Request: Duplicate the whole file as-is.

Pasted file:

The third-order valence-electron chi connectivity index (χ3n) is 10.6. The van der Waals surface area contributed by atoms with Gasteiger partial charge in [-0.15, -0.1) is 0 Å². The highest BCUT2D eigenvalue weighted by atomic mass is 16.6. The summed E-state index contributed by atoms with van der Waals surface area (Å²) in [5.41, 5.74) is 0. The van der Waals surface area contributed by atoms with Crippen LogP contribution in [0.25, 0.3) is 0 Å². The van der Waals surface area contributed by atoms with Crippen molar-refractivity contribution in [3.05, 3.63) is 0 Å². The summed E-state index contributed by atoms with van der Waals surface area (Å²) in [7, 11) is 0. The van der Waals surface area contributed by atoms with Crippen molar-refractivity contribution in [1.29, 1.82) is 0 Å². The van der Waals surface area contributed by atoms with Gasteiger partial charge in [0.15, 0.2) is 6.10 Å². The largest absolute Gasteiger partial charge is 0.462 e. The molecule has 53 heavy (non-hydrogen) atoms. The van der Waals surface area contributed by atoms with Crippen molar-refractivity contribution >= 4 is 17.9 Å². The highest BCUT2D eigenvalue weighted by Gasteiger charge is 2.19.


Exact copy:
The third-order valence-electron chi connectivity index (χ3n) is 10.6. The van der Waals surface area contributed by atoms with Gasteiger partial charge in [-0.15, -0.1) is 0 Å². The highest BCUT2D eigenvalue weighted by atomic mass is 16.6. The summed E-state index contributed by atoms with van der Waals surface area (Å²) in [5.41, 5.74) is 0. The van der Waals surface area contributed by atoms with Crippen LogP contribution in [0.25, 0.3) is 0 Å². The van der Waals surface area contributed by atoms with Crippen molar-refractivity contribution in [3.05, 3.63) is 0 Å². The summed E-state index contributed by atoms with van der Waals surface area (Å²) in [7, 11) is 0. The van der Waals surface area contributed by atoms with Crippen molar-refractivity contribution in [1.29, 1.82) is 0 Å². The van der Waals surface area contributed by atoms with Gasteiger partial charge in [0.15, 0.2) is 6.10 Å². The largest absolute Gasteiger partial charge is 0.462 e. The molecule has 53 heavy (non-hydrogen) atoms. The van der Waals surface area contributed by atoms with Crippen molar-refractivity contribution >= 4 is 17.9 Å². The highest BCUT2D eigenvalue weighted by Gasteiger charge is 2.19.